Prostanoids and PGE2 in particular have been long viewed as one of the major mediators of inflammation in arthritis. However, experimental data indicate that PGE2 can serve both pro- and anti-inflammatory functions. We have previously shown (Kojima et al., J. Immunol. 180 (2008) 8361-8368) that microsomal prostaglandin E synthase-1 (mPGES-1) deletion, which regulates PGE2 production, resulted in the suppression of collagen-induced arthritis (CIA) in mice. This suppression was attributable, at least in part, to the impaired generation of type II collagen autoantibodies. In order to examine the function of mPGES-1 and PGE2 in a non-autoimmune form of arthritis, we used the collagen antibody-induced arthritis (CAIA) model in mice deficient in mPGES-1, thereby bypassing the engagement of the adaptive immune response in arthritis development. Here we report that mPGES-1 deletion significantly increased CAIA disease severity. The latter was associated with a significant (~3.6) upregulation of neutrophil, but not macrophage, recruitment to the inflamed joints. The lipidomic analysis of the arthritic mouse paws by quantitative liquid chromatography/tandem mass-spectrometry (LC/MS/MS) revealed a dramatic (~59-fold) reduction of PGE2 at the peak of arthritis. Altogether, this study highlights mPGES-1 and its product PGE2 as important negative regulators of neutrophil-mediated inflammation and suggests that specific mPGES-1 inhibitors may have differential effects on different types of inflammation. Furthermore, neutrophil-mediated diseases could be exacerbated by inhibition of mPGES-1.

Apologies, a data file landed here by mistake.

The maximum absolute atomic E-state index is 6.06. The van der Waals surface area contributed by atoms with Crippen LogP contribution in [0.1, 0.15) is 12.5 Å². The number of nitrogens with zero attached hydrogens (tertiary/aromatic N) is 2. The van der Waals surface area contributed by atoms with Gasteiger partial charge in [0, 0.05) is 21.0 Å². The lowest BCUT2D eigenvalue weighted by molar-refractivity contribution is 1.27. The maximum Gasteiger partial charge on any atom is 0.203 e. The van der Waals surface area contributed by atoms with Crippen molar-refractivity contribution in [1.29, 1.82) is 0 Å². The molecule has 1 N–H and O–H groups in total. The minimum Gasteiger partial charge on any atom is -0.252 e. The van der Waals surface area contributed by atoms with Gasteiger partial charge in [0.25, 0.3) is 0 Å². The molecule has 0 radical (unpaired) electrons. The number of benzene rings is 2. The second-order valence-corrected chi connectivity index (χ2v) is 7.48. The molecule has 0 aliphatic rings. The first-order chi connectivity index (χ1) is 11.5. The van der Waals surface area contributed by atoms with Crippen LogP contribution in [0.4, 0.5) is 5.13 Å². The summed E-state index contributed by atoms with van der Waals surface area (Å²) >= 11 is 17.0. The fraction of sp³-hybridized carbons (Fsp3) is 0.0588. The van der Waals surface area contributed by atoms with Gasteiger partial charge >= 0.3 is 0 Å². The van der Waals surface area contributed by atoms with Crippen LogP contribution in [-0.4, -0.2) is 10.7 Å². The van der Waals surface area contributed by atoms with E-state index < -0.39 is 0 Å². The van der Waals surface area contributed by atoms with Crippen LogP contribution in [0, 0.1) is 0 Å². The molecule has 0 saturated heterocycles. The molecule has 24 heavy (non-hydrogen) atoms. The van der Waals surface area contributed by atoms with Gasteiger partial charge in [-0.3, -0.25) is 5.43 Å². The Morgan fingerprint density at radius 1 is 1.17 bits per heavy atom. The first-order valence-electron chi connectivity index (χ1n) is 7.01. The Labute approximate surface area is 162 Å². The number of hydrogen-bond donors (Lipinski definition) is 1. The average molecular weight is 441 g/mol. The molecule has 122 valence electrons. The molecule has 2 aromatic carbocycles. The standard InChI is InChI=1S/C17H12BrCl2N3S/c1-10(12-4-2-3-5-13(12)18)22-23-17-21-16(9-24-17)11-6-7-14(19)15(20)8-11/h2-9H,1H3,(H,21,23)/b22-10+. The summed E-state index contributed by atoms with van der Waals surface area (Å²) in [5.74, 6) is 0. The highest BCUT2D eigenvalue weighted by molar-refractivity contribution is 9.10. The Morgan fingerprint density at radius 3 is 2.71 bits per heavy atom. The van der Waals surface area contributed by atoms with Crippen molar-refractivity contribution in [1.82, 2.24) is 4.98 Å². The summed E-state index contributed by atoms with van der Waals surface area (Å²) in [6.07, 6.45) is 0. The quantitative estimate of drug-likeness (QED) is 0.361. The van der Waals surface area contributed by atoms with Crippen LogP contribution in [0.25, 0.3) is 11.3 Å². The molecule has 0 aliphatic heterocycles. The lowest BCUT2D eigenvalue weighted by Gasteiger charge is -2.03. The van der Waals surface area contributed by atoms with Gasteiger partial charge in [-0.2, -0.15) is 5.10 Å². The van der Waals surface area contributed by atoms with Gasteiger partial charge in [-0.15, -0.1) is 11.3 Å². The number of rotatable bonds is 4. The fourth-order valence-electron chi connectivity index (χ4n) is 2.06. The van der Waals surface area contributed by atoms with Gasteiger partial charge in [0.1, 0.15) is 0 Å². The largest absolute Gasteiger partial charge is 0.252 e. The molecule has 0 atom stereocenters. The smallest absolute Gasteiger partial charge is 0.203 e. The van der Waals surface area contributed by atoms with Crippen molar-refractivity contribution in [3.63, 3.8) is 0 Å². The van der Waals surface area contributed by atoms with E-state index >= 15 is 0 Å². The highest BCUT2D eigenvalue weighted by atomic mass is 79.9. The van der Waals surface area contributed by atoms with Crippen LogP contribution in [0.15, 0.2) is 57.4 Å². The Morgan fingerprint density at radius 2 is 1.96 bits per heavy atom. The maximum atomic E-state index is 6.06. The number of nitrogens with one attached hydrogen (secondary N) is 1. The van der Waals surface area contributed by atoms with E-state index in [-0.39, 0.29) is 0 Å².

© 2013 Published by Elsevier Ltd.